Capillaries and most veins lack smooth muscle and, therefore, do not contract when damaged. When these vessels are injured, blood loss is controlled by contraction of surrounding tissues.

 

Platelet response
(platelet plug formation)
 

Blood platelets, also called thromobocytes, are small irregular cytoplasmic fragments.   They are produced in the bone marrow by the fragmentation of large multinucleated cells called megakaryocytes.   Once released into circulation, platelets stay in the vessels and live for 5 to 10 days.

When a blood vessel is damaged, platelets become “sticky” and adhere to the vessel wall and to each other.  The “sticky” platelets release the following chemicals:
    1.      ADP - causes more platelets to clump together forming a platelet plug 
    2.      Serotonin and histamine - maintains contraction of the blood vessels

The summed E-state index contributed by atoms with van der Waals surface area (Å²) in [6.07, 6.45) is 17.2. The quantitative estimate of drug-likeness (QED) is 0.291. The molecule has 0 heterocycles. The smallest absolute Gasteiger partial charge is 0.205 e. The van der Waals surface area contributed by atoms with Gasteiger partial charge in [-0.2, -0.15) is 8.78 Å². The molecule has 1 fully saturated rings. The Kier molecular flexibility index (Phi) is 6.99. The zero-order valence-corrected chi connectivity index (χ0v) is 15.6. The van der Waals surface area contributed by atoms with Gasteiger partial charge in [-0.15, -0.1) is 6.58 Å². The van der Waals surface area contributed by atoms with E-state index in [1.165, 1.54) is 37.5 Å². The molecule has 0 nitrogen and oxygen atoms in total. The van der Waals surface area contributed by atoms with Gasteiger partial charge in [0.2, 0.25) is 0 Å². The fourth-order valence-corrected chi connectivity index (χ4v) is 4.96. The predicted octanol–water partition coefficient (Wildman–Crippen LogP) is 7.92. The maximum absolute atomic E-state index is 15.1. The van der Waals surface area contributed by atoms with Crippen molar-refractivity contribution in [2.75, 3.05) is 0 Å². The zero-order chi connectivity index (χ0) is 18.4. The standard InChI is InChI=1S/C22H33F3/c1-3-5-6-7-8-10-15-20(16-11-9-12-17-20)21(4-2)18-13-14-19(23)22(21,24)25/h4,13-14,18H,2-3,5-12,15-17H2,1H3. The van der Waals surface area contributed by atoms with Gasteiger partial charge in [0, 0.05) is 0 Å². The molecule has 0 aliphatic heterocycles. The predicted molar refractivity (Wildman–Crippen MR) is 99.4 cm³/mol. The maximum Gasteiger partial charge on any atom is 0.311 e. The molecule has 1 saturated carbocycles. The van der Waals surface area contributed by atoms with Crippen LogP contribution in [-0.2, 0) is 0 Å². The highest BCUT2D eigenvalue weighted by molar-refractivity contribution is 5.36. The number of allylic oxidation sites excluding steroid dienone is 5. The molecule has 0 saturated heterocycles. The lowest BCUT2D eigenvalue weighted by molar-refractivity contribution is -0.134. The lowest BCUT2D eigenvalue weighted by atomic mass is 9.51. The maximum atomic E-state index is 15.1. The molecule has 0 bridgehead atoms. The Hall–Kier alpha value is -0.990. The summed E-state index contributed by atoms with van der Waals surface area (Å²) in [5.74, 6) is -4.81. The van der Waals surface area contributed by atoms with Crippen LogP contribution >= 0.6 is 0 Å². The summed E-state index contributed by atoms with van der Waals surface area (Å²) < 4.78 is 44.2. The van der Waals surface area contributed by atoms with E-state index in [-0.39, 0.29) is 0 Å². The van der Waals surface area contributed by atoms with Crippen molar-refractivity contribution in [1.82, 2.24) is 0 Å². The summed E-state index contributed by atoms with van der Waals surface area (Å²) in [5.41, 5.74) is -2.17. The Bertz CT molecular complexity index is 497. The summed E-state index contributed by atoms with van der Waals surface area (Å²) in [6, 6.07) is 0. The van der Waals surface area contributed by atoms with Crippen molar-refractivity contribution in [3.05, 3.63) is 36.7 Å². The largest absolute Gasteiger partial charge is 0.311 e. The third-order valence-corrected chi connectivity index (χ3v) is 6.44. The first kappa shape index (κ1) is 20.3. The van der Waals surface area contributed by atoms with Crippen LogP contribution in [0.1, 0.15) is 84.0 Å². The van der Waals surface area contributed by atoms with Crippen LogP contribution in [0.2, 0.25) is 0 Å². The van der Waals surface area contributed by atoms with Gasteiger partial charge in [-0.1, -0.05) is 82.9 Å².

3.      PF3 (platelet factor 3 ) – a phospholipid which is important in starting blood coagulation

 The platelet plug may be enough to stop the loss of blood in small blood vessels. 

 

Blood coagulation

 There are many steps involved in blood coagulation.  The coagulation mechanism is a series of reactions which ultimately results in fibrinogen (a blood protein) being converted to fibrin (an insoluble fiber.)  Twelve blood clotting factors have been identified (eleven blood proteins and one element, calcium.)  The steps in the “Coagulation Cascade” are illustrated on page 106 of Voigt and at http://labtestsonline.org/images/coag_cascade.pdf

 

Summary of Coagulation Cascade

 cascade.JPG (16917 bytes)

 There are three pathways involved in the coagulation cascade